I’m in the process of evaluating several stocks to be added to my Investment Hunting portfolio. I am doing so because I am changing jobs in the next few weeks and rolling my 401k over to an IRA. I will be buying $100k plus of stock. Because of this I have created a list of new stocks to purchase and existing stocks I currently own that I may purchase more shares of. I have a small position with JNJ now, but I will be buying at least $10,000 worth of shares in the next few weeks. To learn more see my post, My Dividend Investor Dilemma.
An Overview of JNJ
Founded in 1886 in New Brunswick, New Jersey, JNJ has grown to become a leader in the health care industry. The JNJ company structure is in research and development, manufacturing and selling a vast array of drugs, surgical supplies and general health maintenance products. JNJ operates three business segments: Consumer, Pharmaceutical, Medical Devices and Diagnostics. JNJ has an international presence with more than 250 companies operating in 60 countries.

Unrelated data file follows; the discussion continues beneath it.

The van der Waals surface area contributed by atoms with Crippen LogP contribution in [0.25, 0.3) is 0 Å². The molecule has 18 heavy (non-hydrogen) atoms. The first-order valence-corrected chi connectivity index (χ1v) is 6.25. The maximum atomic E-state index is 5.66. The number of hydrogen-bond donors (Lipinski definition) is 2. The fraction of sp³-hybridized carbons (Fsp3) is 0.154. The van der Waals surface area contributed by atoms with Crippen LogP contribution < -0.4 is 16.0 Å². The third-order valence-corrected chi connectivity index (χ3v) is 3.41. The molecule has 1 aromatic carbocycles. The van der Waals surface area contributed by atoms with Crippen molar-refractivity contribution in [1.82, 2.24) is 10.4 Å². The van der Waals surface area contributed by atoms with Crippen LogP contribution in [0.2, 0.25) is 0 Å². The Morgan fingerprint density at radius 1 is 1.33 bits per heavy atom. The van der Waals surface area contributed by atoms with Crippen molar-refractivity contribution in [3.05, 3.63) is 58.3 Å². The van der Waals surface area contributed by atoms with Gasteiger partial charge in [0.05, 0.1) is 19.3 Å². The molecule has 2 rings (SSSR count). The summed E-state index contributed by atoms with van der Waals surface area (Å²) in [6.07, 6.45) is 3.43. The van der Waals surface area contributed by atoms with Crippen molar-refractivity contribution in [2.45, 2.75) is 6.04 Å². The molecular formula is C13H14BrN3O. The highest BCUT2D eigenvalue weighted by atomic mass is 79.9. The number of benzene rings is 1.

JNJ Historical Highlights
- 1888 – Created the first commercial first aid kits, which were designed to care for injured rail workers
- 1898 – Released first mass-produced dental floss
- 1901 – Publishes first consumer first aid guides and packages guides with first aid kits
- 1921 – Employee Earle Dickson invents an adhesive bandage and in 1921, the BAND-AID was born
- 1954 – JOHNSON’S Baby Shampoo with NO MORE TEARS is introduced to the consumer market
- 1959 – Aquired McNeil Laboratories and takes McNeil’s TYLENOL brand to the consumer market in 1960
- 1987 – First to market with disposable contact lenses labeled under the ACUVUE brand
- 1994 – Invents the PALMAZ-SCHATZ stent, which is the first coronary stent
Please note – I selected a handful of examples of the JNJ significant product releases. Being around more than 125 years, JNJ has invented or enhanced thousands of products.
A few more significant dates: In 1924 – JNJ goes international by opening a company in the UK. In 1944, JNJ goes public on the NYSE.
Why I Am Buying JNJ